While the Court agrees with NEC that Howard, as the majority owner of DV, has a financial interest in this action given that he may personally profit if SUN wins, the Court cannot agree that under the particular facts at issue that Arizona public policy absolutely forbids him from testifying. First, Arizona law does not deem a person with an interest in the litigation to be incompetent to testify. A.R.S. ยง 12-2201(B) ("A person shall not be incompetent to testify because he is a party to an action or proceeding or interested in the issue tried[.]" Second, this is not at all the usual situation underlying Arizona's policy in which a party has a contract with a witness to testify on its behalf and is directly paying that witness a contingent fee to testify. While the Court understands that Howard is not a party plaintiff, his company is so closely allied with SUN regarding the issues presented in this action and he is so personally involved in this action that his testimony is more realistically compared to that of a party representative than that of a compensated independent witness. While it may be a close question, the Court concludes Howard's evidence should not be stricken because the issue here is more one of Howard's credibility as a witness rather than his competency as a witness.

Motions Related to NEC's Controverting Statement of Facts

SUN filed a 91-paragraph supplemental statement of facts in conjunction with its opposition to NEC's summary judgment motion. NEC, in conjunction with its summary judgment reply, filed a 23-page controverting statement of facts for the purpose of disputing what it considers to be facts in SUN's statement of facts "that are irrelevant to the determination of the [summary judgment] motion, inaccurate characterizations of the record, or editorialization as to the application of facts in the record[;]" NEC appended some fifty pages of additional exhibits as support for its controverting statement of facts. SUN has moved to strike NEC's controverting statement of facts and its additional exhibits on the ground that they are not authorized by LR 7.2(m)(1) or 56.1. NEC's opposition to the motion to strike includes a motion for leave to file an amended, overlength summary judgment reply if the Court concludes that its controverting statement of facts should be stricken.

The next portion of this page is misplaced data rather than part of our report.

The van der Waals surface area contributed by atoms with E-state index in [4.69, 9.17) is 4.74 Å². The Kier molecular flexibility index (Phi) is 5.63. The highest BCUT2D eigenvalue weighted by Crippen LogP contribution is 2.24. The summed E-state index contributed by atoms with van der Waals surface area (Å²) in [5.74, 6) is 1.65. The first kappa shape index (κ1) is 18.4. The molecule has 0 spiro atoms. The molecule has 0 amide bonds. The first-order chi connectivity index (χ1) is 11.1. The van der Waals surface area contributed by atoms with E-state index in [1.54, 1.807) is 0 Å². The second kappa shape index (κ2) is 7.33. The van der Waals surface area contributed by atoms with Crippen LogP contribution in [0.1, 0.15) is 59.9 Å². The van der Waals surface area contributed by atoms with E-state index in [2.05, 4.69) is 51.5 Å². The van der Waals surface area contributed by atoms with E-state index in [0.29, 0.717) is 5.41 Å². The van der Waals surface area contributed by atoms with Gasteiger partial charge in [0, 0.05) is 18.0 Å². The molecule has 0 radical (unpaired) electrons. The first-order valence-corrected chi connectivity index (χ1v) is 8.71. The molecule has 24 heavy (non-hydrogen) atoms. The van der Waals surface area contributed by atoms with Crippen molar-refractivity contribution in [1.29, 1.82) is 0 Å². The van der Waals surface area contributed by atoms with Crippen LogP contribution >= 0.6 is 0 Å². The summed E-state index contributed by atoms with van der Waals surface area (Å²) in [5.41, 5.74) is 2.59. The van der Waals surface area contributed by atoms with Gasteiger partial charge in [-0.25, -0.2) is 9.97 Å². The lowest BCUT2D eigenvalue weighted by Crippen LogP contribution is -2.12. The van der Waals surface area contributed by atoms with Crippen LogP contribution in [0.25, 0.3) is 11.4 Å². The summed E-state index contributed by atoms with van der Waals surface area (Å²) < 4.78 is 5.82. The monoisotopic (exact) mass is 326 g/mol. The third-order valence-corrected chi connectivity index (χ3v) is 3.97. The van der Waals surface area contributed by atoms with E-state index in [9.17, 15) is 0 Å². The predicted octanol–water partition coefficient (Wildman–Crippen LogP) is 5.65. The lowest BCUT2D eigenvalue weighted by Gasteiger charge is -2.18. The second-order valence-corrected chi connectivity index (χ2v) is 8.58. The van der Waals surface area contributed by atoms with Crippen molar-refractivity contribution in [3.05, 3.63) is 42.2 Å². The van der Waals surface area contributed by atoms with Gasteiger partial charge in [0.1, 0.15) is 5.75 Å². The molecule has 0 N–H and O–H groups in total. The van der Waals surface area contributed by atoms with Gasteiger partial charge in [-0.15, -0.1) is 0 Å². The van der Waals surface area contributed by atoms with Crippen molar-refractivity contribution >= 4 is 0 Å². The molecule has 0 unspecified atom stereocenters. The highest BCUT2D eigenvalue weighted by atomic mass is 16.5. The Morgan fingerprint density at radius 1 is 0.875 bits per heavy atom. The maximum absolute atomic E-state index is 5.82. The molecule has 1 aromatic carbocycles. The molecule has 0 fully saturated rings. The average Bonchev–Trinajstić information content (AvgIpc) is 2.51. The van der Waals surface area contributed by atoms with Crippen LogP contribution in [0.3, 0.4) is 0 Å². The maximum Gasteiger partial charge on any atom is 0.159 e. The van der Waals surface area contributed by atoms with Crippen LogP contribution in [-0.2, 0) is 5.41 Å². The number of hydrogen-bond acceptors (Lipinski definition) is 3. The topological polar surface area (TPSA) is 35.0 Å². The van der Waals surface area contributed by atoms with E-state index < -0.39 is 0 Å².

The Court will grant SUN's motion to strike NEC's Controverting Statement of Facts and its attached exhibits and will deny NEC's motion to file an amended, over-length reply, to which NEC has attached the same new exhibits it attached to its Controverting Statement of Facts. See Parker v. Arizona, 2013 WL 3286414, at *8 (D.Ariz. June 28, 2013) ("District courts in Arizona have uniformly held that the Local Rules of Civil Procedure do not permit a party moving for summary judgment to file a supplemental statement of facts or attach[] exhibits with its reply."); B2B CFO Partners, LLC v. Kaufman, 856 F.Supp.2d 1084, 1086 (D.Ariz.2012) (Court concluded that LRCiv 56.1 "does not provide for a reply statement of facts or a response to the non-moving party's separate statement of facts."). Any objections that NEC desired to make regarding SUN's controverting and additional statements of facts should have been set forth in its reply memorandum and it did not need an overlength memorandum to do so.[3] See Gressett v. Central Arizona Water Conservation District, 2014 WL 4053404, at *2 (D.Ariz. Aug. 14, 2014) (Court noted that while a summary judgment movant may neither attach new evidence to its reply or file separate objections to the non-movant's controverting and additional statements of facts, "the movant may use its reply memorandum to respond to the non-movant's objections to the movant's supporting statement of facts.") (emphasis in original).

NEC's Motion for Summary Judgment

(1) Breach of Contract Claim

NEC argues that it is entitled to summary judgment on the SAC's breach of contract claim because the undisputed evidence establishes that it properly terminated the PPA because SUN did not timely secure construction financing for the solar ...